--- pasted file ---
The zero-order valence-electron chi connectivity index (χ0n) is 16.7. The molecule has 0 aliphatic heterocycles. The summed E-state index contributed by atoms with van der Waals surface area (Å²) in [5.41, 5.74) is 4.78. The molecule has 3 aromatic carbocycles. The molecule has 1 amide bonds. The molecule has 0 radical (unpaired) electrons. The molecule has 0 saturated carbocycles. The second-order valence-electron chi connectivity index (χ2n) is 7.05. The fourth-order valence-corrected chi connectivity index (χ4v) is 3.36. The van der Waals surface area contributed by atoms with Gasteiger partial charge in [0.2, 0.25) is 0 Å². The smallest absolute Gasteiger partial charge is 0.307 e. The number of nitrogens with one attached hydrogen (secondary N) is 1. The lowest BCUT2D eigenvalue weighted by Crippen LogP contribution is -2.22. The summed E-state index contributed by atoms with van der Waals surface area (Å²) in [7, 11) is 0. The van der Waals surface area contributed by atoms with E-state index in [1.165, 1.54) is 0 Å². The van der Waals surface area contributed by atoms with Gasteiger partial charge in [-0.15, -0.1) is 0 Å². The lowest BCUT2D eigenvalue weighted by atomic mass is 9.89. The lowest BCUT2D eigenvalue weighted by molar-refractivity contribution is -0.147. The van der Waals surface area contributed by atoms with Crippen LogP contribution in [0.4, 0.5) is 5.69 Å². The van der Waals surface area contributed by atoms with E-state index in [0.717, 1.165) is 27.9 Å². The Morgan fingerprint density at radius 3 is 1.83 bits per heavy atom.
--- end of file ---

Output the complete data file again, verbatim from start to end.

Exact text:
The zero-order valence-electron chi connectivity index (χ0n) is 16.7. The molecule has 0 aliphatic heterocycles. The summed E-state index contributed by atoms with van der Waals surface area (Å²) in [5.41, 5.74) is 4.78. The molecule has 3 aromatic carbocycles. The molecule has 1 amide bonds. The molecule has 0 radical (unpaired) electrons. The molecule has 0 saturated carbocycles. The second-order valence-electron chi connectivity index (χ2n) is 7.05. The fourth-order valence-corrected chi connectivity index (χ4v) is 3.36. The van der Waals surface area contributed by atoms with Gasteiger partial charge in [0.2, 0.25) is 0 Å². The smallest absolute Gasteiger partial charge is 0.307 e. The number of nitrogens with one attached hydrogen (secondary N) is 1. The lowest BCUT2D eigenvalue weighted by Crippen LogP contribution is -2.22. The summed E-state index contributed by atoms with van der Waals surface area (Å²) in [7, 11) is 0. The van der Waals surface area contributed by atoms with E-state index in [1.165, 1.54) is 0 Å². The van der Waals surface area contributed by atoms with Gasteiger partial charge in [-0.15, -0.1) is 0 Å². The lowest BCUT2D eigenvalue weighted by atomic mass is 9.89. The lowest BCUT2D eigenvalue weighted by molar-refractivity contribution is -0.147. The van der Waals surface area contributed by atoms with Crippen LogP contribution in [0.4, 0.5) is 5.69 Å². The van der Waals surface area contributed by atoms with E-state index in [0.717, 1.165) is 27.9 Å². The Morgan fingerprint density at radius 3 is 1.83 bits per heavy atom.